Re:Will apple try the same carp on iphone unlocks (1)

MichaelSmith (789609) | more than 4 years ago | (#30496168)

Isn't that a Japanese dish [wikipedia.org] ?

"Their" rebel EFI (0)

Anonymous Coward | more than 4 years ago | (#30495884)

I seem to recall reading that they are actually ripping off an EFI-emulation boot loader that was open source, removing attribution, violating the license, and claiming it as their own. If this is true, they should not be given the dignity, in press articles or otherwise, of having it called "theirs".

I realize this is an Apple story so people writing about it are going to be a little slow - still this is no excuse. :-) If it's not Pystar's original code, let's not call it that. Or if I'm wrong on that point, sorry, I must have misheard, move along.

Re:"Their" rebel EFI (4, Interesting)

couchslug (175151) | more than 4 years ago | (#30496012)

"I seem to recall reading that they are actually ripping off an EFI-emulation boot loader that was open source, removing attribution, violating the license, and claiming it as their own. If this is true, they should not be given the dignity, in press articles or otherwise, of having it called "theirs"."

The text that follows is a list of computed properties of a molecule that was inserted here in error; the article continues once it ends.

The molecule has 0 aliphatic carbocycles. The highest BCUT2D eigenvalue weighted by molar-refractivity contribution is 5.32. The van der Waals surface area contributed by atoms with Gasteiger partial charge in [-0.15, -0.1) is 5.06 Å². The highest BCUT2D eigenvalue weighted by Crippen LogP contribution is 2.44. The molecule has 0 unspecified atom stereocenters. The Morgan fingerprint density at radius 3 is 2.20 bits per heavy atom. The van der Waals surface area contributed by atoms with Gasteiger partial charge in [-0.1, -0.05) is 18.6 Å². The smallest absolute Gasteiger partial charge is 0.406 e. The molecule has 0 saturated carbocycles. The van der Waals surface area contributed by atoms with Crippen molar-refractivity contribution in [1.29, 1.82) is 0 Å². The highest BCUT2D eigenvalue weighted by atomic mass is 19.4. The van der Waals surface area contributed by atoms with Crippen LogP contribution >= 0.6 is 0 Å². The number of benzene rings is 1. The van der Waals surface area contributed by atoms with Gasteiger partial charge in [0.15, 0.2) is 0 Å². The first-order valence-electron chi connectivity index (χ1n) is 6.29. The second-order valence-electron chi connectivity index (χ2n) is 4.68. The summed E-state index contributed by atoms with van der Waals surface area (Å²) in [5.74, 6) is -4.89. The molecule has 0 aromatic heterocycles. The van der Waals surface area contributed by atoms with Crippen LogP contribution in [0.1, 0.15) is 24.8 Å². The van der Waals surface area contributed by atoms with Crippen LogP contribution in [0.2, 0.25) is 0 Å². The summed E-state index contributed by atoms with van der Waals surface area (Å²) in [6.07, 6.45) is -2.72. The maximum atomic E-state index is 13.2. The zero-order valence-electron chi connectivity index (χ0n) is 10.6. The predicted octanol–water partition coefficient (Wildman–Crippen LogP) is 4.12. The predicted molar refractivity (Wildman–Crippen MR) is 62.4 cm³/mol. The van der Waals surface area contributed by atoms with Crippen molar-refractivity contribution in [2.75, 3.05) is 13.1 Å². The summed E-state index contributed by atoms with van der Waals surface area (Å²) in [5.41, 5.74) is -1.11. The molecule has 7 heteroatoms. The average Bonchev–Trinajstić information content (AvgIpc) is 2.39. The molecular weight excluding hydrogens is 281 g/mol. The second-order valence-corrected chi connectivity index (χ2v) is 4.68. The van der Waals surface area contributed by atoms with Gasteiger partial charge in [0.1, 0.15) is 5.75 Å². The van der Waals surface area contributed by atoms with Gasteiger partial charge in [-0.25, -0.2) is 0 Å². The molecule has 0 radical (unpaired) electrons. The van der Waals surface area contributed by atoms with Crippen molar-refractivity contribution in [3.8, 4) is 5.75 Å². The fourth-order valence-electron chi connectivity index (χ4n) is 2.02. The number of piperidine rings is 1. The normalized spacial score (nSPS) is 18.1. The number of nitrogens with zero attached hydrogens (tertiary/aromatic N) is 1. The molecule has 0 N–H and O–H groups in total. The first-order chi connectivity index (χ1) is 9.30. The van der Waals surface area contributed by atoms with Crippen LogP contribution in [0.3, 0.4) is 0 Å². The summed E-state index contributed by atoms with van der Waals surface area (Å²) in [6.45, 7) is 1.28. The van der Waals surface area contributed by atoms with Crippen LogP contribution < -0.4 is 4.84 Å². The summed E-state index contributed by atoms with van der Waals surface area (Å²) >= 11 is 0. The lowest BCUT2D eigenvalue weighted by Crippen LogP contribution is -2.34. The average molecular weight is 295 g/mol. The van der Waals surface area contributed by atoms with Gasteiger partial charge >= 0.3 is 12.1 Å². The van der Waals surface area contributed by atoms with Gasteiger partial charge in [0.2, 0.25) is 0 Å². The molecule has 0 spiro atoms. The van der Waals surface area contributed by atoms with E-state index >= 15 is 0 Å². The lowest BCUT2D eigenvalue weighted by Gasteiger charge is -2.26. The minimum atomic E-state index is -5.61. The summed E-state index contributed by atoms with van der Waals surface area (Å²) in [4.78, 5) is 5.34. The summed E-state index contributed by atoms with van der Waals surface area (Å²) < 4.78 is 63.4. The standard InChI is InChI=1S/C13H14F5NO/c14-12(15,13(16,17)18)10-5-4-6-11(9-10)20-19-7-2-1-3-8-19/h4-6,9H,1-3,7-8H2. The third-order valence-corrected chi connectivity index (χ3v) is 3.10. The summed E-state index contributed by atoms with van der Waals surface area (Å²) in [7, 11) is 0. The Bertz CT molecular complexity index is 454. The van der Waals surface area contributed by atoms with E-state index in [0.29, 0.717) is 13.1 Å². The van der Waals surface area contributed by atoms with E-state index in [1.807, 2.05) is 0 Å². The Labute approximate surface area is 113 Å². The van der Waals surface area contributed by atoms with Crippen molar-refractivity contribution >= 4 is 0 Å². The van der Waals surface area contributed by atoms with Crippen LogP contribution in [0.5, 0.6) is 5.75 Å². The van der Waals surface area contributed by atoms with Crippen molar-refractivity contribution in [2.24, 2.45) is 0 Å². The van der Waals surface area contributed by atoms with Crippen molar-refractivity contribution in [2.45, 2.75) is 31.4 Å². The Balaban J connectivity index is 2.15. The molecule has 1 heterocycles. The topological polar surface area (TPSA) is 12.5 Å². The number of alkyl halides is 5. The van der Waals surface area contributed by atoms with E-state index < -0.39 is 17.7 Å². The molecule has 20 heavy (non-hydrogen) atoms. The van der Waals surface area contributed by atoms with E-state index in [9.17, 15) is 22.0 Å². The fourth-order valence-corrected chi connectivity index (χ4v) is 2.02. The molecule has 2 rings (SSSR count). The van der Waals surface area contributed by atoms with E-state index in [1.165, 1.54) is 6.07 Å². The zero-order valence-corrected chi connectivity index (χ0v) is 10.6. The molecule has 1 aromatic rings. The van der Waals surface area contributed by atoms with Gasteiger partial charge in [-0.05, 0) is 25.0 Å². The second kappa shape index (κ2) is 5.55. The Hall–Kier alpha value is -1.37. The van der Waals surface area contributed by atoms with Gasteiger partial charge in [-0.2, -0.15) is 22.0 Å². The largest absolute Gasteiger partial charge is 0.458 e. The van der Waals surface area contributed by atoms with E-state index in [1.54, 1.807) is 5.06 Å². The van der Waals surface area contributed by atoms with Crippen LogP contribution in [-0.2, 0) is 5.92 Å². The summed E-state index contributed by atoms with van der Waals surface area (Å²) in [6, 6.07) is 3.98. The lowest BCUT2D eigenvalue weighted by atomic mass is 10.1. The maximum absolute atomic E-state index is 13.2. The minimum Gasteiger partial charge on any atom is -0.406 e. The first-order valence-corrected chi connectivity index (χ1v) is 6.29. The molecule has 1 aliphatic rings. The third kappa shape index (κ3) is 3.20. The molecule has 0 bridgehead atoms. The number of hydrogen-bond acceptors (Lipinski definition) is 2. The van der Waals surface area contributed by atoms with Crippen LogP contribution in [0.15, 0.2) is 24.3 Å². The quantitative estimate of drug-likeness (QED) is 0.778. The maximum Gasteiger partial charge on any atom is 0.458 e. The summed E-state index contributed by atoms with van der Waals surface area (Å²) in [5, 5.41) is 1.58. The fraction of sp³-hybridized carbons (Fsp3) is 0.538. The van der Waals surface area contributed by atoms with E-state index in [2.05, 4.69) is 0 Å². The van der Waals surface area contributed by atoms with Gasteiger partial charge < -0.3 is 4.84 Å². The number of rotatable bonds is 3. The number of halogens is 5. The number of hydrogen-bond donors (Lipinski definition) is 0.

http://www.geektechnica.com/2009/10/psystar-steals-open-source-bootloader-and-sells-it-for-50/ [geektechnica.com]

The angle. (1)

Loualbano2 (98133) | more than 4 years ago | (#30495888)

A lot of people questioned Psystar's motivation considering that dogs could tell you that Apple would sue the shit out them.

Could this whole debacle be just a publicity stunt to launch a company that ends up selling vanilla Windows systems?

-Lou

Re:The angle. (1)

Guy Harris (3803) | more than 4 years ago | (#30496030)

Could this whole debacle be just a publicity stunt to launch a company that ends up selling vanilla Windows systems?

Now there's a market without a lot of competition! It should be easy for them to break into that market.

Re:The angle. (1)

larry bagina (561269) | more than 4 years ago | (#30496038)

Sure! What better way to start a company than go bankrupt and shaft their suppliers, agree to a $2.7 million settlement, stop doing the one thing they were notable for, and rack up 6 figures in lawyer fees. All to enter a market with no barriers to entry and razor thin margins.

Re:The angle. (1)

nonsequitor (893813) | more than 4 years ago | (#30496068)